Right-wing media celebrities are perfecting a playbook against Silicon Valley, one forged by social media stars Diamond and Silk.
On Wednesday afternoon, #WalkAway founder Brandon Straka tweeted that Facebook had “banned” him after he posted a link to the fringe conspiracy outpost InfoWars. Straka included screenshots of the messages he received from Facebook, which flagged the content as “against [Facebook’s] Community Standards.”
News of Straka’s ban was covered by The Daily Dot, along with the far-right website Gateway Pundit. His tweet with the screenshots racked up close to 9,000 retweets and was promoted by New Right Internet celebrities Jack Posobiec and Paul Joseph Watson.
“Digital fascism,” wrote Posobiec on Twitter.
“I think it was completely systematic and calculated,” Straka told Observer following his tweet on Wednesday afternoon. “You’re telling me that I’m the only person on Facebook who’s used the words InfoWars? You think every person who writes the words InfoWars is getting banned?” (Straka clarified over text message that the offending post read, “Hey, Patriots! I’m going live on InfoWars.com in 15 minutes to talk about the #WalkAway March on Washington. Tune in!”)
Later that evening, however, Observer received an email from a Facebook representative contradicting Straka’s narrative of Internet censorship: Although his account was temporarily blocked from posting on Wednesday, the restriction was a mistake and his page had already been restored that afternoon. Straka also received an apology from the company.
Still, as of Thursday, well after his account had been reinstated, Straka was milking the Facebook “ban” narrative over Twitter, quoting yet another friendly outlet that had amplified his message. “What country is this? Real Great Americans asks in regard to my 30 day ban for saying a NAME,” wrote the #WalkAway founder.
#WalkAway was also a trending topic in the Hamilton 68 dashboard—a research tool used to measure disinformation originating from pro-Kremlin Twitter accounts.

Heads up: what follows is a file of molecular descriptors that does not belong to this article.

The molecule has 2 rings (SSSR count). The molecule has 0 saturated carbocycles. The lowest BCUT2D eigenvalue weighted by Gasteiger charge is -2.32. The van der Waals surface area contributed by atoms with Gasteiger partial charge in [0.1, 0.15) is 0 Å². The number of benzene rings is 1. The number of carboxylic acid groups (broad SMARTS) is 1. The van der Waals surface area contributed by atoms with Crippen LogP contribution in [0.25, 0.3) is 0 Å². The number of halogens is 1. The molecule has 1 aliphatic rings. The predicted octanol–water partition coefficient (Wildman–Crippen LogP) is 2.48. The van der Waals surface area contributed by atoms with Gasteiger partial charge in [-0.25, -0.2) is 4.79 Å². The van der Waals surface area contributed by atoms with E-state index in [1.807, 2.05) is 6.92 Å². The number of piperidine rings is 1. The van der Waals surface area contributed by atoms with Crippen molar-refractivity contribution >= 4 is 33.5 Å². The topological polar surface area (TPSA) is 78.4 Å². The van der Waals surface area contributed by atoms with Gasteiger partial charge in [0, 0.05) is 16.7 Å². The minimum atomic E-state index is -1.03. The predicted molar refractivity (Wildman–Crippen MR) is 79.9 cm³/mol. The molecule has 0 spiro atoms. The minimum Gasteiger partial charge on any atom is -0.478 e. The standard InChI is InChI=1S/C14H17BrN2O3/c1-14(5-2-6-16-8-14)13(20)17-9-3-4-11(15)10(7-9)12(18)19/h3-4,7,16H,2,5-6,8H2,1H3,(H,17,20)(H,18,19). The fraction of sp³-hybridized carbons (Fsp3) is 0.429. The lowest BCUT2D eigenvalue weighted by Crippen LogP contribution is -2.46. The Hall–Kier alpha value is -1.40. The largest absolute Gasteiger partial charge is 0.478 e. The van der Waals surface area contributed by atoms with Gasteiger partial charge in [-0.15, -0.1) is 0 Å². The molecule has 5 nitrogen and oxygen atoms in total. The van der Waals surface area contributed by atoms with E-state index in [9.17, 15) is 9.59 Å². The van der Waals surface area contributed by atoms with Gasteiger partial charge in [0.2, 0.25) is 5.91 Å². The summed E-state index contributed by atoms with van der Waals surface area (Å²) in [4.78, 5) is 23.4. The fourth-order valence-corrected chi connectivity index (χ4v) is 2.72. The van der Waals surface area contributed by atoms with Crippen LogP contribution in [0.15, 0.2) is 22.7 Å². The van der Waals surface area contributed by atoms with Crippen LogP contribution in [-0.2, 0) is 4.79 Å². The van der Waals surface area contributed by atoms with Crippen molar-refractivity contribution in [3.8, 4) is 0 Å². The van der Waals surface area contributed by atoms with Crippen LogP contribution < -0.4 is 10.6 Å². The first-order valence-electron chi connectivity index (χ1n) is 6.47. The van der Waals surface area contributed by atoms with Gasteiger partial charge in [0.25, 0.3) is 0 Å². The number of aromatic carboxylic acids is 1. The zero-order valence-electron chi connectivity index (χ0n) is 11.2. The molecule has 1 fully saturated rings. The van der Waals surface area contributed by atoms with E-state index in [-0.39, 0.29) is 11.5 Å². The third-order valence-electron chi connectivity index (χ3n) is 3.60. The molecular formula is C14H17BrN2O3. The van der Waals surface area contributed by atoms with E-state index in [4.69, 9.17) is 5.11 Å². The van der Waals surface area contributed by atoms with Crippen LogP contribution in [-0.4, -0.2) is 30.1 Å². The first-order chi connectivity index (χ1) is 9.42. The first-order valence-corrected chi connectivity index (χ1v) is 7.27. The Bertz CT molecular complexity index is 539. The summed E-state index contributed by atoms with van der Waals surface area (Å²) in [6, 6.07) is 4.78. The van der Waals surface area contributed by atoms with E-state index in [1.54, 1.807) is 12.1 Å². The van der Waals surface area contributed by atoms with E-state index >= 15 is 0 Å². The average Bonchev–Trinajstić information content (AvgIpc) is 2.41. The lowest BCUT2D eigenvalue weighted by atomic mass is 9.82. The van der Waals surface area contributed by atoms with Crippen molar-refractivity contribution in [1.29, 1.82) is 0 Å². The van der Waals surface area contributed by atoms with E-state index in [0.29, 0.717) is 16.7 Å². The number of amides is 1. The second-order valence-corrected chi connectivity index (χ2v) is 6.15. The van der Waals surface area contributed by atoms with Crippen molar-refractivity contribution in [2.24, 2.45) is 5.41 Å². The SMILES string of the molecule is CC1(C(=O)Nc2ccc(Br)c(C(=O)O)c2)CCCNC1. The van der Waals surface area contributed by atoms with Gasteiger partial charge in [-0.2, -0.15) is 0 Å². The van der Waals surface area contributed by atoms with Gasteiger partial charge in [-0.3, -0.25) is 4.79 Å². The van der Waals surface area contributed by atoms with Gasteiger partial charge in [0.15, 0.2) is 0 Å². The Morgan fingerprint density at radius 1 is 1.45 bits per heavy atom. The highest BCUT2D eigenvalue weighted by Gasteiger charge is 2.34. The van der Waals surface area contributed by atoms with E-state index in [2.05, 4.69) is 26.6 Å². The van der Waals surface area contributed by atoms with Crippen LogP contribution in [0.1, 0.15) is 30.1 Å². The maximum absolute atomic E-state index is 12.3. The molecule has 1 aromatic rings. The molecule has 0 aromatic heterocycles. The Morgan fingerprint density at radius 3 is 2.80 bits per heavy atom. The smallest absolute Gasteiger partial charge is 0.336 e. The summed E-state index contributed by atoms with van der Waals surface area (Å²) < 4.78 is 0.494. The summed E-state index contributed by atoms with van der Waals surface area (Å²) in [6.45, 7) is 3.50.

While Straka was eager to talk on-record Wednesday about how the ban would disrupt his coordination of an October rally in Washington D.C.—which has raised over $110,000 through a GoFundMe launched in June—the #WalkAway founder did not respond to Observer’s request for comment on the reinstatement of his account.
Straka’s online campaign on Internet censorship closely resembles the one employed by conservative upstarts Diamond and Silk. After the Trumpers received a message from Facebook this spring saying they were “unsafe,” the duo became martyrs on Fox News. During Mark Zuckerberg’s testimony on Capitol Hill, Republican senator Ted Cruz claimed Facebook had “blocked Trump supporters Diamond and Silk’s page” in what appeared to be “a pervasive pattern of political bias.”
Congressman Billy Long (R-MO) even raised a poster of Diamond and Silk, asking the Facebook founder, “What is unsafe about two black women supporting President Donald J. Trump?”
Facebook, however, never blocked Diamond and Silk from its platform, and later acknowledged their initial message was sent in error. A representative for the company told Observer they made a mistake in how they handled communication with the two, and clarified that they did not remove content.
“It’s the strategy among many conservatives online now,” Jared Holt, who helmed a successful campaign to remove Alex Jones from Facebook, told Observer. “Picking anecdotal policy enforcement errors against conservatives and broadening that to advance this narrative of massive social media censorship. It’s the same thing they did with Alex Jones, who egregiously abused the platform, and clearly and knowingly broke the rules even after warnings. They can cherry pick with no context or background information to further convince their comrades online that they’re victims of insane censorship, which simply isn’t the case.”
#WalkAway is a viral campaign started by Straka that encourages liberals to leave the Democratic Party.
During a panel on the movement hosted by the New York Log Cabin Republicans on Wednesday evening, Straka announced his plans to create pro-conservative videos in the vein of Prager University.